The world of water polo turns its attention this weekend to the Georgian capital, Tbilisi, for the nineteenth annual FINA Men’s World League Finals.
In the last major tournament before the Olympic Games in Tokyo, eight teams will go head to head to lift the beautiful FINA trophy, as well as a handsome €100,000 cheque courtesy of the sports world governing body.
A week on from the Women’s competition which saw the USA retain the title for the seventh consecutive year, the men’s competition is certainly more of an even-contest – with any number of teams in the running for a medal. Like the women’s competition, the tournament was delayed by a year due to the COVID-19 pandemic.
Group A contains two of Europe’s finest water polo nations in the form of Greece and Italy, whilst Kazakhstan, who finished 5th in 2012 are also in the group alongside France – who are replacement entrants for Argentina, who pulled out.
Tournament hosts, Georgia, are in group B, alongside World League champions from 2018, Montenegro, two-time runners-up, USA, and the hosts of next months Olympic games, Japan.
Two teams that won’t be competing in the five-day tournament (26th June – 1st July) at the Tbilisi Olympic Pool are ten-time World League winner’s, Serbia, as well as the reigning European champions, Hungary.
Many teams have been playing friendly games against each other in preparation for the World League Finals and the Olympic Games in Tokyo. Montenegro have been very busy – they played France in Skvera last week before travelling to Ostia, Italy, to play two games with the Italian National Team. Meanwhile, Greece has hosted training sessions with Spain.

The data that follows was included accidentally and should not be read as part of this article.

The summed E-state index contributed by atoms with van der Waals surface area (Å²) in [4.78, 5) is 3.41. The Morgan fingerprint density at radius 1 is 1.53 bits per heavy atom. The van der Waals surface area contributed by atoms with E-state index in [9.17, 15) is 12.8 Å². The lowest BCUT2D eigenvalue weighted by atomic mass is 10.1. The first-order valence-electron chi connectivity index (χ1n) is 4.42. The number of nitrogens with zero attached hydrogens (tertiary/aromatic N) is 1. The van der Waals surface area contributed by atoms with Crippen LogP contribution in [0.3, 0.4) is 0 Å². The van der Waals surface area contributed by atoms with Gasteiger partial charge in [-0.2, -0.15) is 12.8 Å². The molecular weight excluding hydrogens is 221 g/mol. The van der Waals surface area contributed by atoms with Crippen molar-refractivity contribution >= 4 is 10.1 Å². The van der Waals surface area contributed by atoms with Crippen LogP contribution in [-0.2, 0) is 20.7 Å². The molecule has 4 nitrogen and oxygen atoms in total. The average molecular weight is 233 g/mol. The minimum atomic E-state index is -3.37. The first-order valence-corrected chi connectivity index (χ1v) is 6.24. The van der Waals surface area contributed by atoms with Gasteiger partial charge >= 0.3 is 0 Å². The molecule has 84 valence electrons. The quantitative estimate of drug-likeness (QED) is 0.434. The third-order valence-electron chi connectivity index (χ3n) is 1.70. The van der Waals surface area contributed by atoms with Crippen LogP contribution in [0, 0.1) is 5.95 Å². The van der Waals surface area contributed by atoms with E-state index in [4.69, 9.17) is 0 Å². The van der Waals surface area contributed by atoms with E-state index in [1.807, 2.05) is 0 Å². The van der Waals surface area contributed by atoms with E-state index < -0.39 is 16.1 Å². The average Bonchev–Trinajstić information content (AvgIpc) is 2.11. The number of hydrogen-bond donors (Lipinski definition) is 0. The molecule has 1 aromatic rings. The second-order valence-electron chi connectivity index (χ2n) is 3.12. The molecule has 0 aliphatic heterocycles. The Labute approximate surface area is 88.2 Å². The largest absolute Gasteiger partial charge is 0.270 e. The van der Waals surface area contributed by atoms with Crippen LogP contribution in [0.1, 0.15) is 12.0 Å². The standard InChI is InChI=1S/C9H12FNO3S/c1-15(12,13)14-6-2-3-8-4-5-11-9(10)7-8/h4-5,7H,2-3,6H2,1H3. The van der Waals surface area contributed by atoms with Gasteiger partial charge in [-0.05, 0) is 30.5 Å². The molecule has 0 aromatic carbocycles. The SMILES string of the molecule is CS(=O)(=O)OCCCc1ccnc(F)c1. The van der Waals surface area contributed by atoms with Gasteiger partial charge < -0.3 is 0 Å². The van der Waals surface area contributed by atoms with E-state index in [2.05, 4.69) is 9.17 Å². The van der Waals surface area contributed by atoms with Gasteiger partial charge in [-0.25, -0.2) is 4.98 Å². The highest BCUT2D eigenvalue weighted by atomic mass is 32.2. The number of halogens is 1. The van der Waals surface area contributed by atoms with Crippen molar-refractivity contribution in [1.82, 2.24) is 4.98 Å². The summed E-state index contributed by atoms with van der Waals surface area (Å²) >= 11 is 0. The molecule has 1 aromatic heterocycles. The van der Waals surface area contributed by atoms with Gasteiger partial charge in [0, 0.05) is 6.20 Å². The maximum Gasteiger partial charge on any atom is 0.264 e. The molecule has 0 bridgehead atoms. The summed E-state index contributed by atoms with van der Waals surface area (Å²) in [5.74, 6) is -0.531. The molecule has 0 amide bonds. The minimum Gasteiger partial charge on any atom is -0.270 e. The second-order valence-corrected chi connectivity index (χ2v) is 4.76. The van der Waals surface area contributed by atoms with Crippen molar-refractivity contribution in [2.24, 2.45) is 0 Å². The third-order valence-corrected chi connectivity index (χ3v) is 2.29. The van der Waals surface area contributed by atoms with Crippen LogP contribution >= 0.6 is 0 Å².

Olympic hosts Japan will look to use this tournament as a dress rehearsal before their big show in just under four weeks time. Yoji Omoto named his Olympic and World League squad back in May. In the squad is experienced goalkeeper Katsuyuki Tanamura, driver Keigo Okawa and promising young talent and top goal scorer from the 2019 World League Finals, Yusuke Inaba.
USA Head Coach, Dejan Udovicic named his 15 man squad for the tournament on Tuesday. Amongst their ranks are two Olympiacos players (Hannes Daube and Max Irving) as well as JUG Dubrovnik’s Alex Obert and Champions League winner with Pro Recco, Ben Hallock.
Montenegro also named their squad well in advance of the tournament. Needless to say that Vladimir Gojkovic’s side enjoys the vast experience of Pro Recco Centre-Back, Aleksandar Ivovic and OSC’s Drasko Brguljan. At the opposite end of the spectrum, the promising young Duro Radovic will be looking to make his mark at a major tournament. The former Herceg Novi player who joined Olympiacos is certainly a talent, and one to watch out for.
Italy have decided not to take Lorenzo Bruni and Giacomo Canella despite their excellent performances this season. Sandro Campagna has selected eight Pro Recco players (including the recent acquisition from Brescia, Marco Del Lungo) for Tbilisi as well as the currently clubless centre-forward, Mike Bodegas.
Many of the Greece national team, including the coach Theodoros Vlachos, may have a point to prove going into the competition after Greek champions Olympiacos – who many of the team play for, were embarrassed in the Champions League by Barceloneta. Their squad features the young Alexandros Papanastasiou who will be joined by one of his newly signed teammates, Stelios Argyropoulos, whilst it appears Angelos Vlachopoulos did not make the team.
France’s team features many experienced players including Marseille’s Ugo Crousillat and Thomas Vernoux, Noisy-le-Sec’s Mehdi Marzouki as well as Spandau Berlin’s Remi Saudadier.
Host nation Georgia will certainly be underdogs going into the competition but will hope that the man they appointed as head coach in January this year, Dejan Stanojevic, will give a good account of himself and his side. There is no reason why they shouldn’t considering their notable victories over Canada and Brazil earlier this year. It is expected that Revaz Imnaishvili will captain his country.+